The Marks Post: Me, Billy, and Jeaux
I was always the little fat kid running around Sacred Heart while in school. I was picked on, made fun of, and bullied on a regular occurrence and was always the last one picked to play basketball or anything else during P.E.
P.E., in fact, is why I joined band because I didn’t want to get bullied in the locker room anymore. However, band brought about more snide remarks especially in high school. I remember hearing people asking why I got a senior jacket and saying they must give out patches for anything.
In the midst of this bullying, one thing has remained constant even to today. That thing is my affinity for LSU.
I was born to be an LSU fan because my dad, Ken, was, and still is, a die hard fan. There are pictures of me on my seventh birthday blowing out the candles on my birthday cake while wearing an LSU T-shirt.
My earliest memories of LSU football is watching the games on TigerVision. Dad would call the cable company and order it before each game. That was before the new reality of watching games on Jefferson Pilot Sports.
Dad, also, would bring me, my mom, and my sisters to an
LSU football game each year. This annual pilgrimage to Tiger Stadium began in the Curley Hallman days, or otherwise known as dark days for LSU.
Dad would also load up the van with the whole family, including my mom’s parents and sometimes his aunt Eva, and took us different places on the weekends. Every time we passed through Baton Rouge, we had to go see two things- the state capitol and Mike the Tiger.
One year, we were coming back from a family vacation, and had to make an obligatory stop at Mike’s Cage. A guy came walking up to us asking where some building on campus was. Dad told him where to go and then told us the guy was Cecil Collins.
Then, in 2000, my LSU fandom was taken to another level when I became a student. That was Nick Saban’s first year. That year had everything including a loss to UAB. That was also the first time LSU beat Alabama in Baton Rouge in about 30 years. Also, I remember seeing Rohan Davey at the Wendy’s just off of campus.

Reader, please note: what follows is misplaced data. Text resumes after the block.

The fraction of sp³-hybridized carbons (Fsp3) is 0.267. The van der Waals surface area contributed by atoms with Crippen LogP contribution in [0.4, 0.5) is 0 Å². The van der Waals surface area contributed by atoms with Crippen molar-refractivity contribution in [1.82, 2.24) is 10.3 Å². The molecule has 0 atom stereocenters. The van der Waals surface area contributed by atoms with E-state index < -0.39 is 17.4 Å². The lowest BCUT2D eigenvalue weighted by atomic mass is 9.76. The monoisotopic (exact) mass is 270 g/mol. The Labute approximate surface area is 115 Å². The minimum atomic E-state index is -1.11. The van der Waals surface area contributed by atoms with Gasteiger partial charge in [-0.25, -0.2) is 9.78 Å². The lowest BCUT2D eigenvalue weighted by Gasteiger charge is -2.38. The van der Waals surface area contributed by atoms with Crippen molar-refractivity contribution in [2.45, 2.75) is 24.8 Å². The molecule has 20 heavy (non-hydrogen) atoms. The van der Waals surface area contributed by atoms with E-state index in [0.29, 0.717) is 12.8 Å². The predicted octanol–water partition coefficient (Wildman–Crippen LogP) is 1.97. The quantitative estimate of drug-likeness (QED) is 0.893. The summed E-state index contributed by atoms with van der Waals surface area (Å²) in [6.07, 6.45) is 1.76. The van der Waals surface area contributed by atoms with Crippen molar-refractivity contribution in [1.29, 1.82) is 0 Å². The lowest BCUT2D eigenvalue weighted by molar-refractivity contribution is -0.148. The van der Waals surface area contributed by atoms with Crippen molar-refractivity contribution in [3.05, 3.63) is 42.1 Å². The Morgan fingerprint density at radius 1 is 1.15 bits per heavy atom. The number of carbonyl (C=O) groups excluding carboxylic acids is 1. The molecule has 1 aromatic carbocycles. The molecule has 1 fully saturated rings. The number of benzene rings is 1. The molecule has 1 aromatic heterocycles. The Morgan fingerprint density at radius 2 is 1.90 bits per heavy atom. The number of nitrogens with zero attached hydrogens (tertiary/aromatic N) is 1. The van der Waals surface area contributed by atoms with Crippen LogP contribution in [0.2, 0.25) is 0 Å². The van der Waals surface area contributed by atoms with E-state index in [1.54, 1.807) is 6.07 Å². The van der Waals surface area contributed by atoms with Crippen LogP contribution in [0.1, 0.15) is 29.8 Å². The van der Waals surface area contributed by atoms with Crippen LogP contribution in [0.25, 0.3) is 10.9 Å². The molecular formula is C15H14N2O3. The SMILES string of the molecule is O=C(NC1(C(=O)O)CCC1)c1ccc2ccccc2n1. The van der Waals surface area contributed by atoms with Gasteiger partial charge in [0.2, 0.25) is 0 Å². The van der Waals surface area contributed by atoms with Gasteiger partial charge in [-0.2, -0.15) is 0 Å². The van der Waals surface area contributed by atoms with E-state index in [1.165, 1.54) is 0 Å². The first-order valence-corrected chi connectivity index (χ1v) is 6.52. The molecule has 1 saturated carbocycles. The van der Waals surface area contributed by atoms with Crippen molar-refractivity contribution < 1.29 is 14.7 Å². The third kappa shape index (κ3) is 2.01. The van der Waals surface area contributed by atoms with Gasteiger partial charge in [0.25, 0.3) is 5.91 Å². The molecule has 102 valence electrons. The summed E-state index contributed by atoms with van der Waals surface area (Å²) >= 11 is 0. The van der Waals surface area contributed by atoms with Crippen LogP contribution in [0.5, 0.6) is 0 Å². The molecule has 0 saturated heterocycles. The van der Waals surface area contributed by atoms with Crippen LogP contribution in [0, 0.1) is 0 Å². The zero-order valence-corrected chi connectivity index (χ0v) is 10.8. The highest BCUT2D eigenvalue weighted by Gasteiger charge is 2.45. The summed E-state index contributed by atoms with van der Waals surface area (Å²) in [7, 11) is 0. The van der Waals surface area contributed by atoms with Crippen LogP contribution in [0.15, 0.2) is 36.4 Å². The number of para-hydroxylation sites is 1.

Saban led LSU back to a Peach Bowl appearance that year. Years earlier, I thought it was the biggest thing when LSU made the Independence Bowl and Peach Bowl with Gerry DiNardo as head coach.
But, in 2001, Saban led LSU to a Sugar Bowl appearance against Illinois. That was definitely the biggest thing ever at the time for me. I remember watching a coach’s show before the Sugar Bowl where some older fan asked Saban if he would see another LSU national championship in his lifetime. Saban said yes, and everybody in the crowd erupted. I, however, said “yea right.”
Well, I was wrong because LSU did win the national championship against Oklahoma just a season later. My family watched the game where we watched countless Super Bowls at the home of Doug and Brenda Stanford.
I graduated from LSU four months later in May of 2004. Saban walked into the Pete Maravich Assembly Center for graduation, and the whole place went nuts as everybody was shouting out “Four more years.”
Saban only lasted another year at LSU before leaving for the Miami Dolphins. Les Miles then came along and led LSU to another national championship against Ohio State in 2007. I watched that championship at the home of Jim and Doreen Youngflesh in Avoyelles Parish. It was special for me to watch that with a house full of other die hard LSU fans.
Fast forward 10 years to not long after I first became associate editor of the Ville Platte Gazette. The only Heisman Trophy winner from LSU, Billy Cannon, came to Judge John Saunders’ home in Ville Platte. I had the opportunity to go meet him and do an interview. I brought a copy of Cannon’s book I had bought for dad for him to autograph. That was a special moment for me.
Another special moment came last year when I took dad to the LSU game against Alabama in Tiger Stadium on his birthday. The game stunk, but it was some much needed father-son time.
A new chapter of my LSU fandom was written this past season as I had press credentials to all the home games. I got to go on the sidelines for the last eight minutes of the games, go to go on the field after the games, and got to go to the post-game press conferences.
After the last game against Texas A&M, I went on the field and got to see Holly Rowe from LSU interviewing Joe Burrow. I also stayed after Coach O’s press conference for Burrow’s, and his dad was standing not far to my right.
This past Saturday night, Burrow won the Heisman Trophy. My eyes, like every other LSU fan’s on the planet, started welling up during his speech. That was the first sporting event to make my eyes well up since the Cubs won the World Series in 2016. I posted on social media later that night, “I can say this boy from Ville Platte saw both LSU Heisman winners in person. Pretty humbling! #Forever LSU #GeauxTigers”
The next chapter will be written in nine days when I’ll be in the Mercedes-Benz Stadium press box for the Peach Bowl when LSU plays Oklahoma in the College Football Playoffs. I still don’t think the reality of that sunk in yet. It probably won’t until I get to Atlanta.
I hope this story will serve as motivation to all the little fat kids running around Sacred Heart and every other campus in the parish. If you are picked on, made fun of, or bullied like I was, just champion through it like I did. Then, maybe you might get to meet the next two Heisman winners from LSU.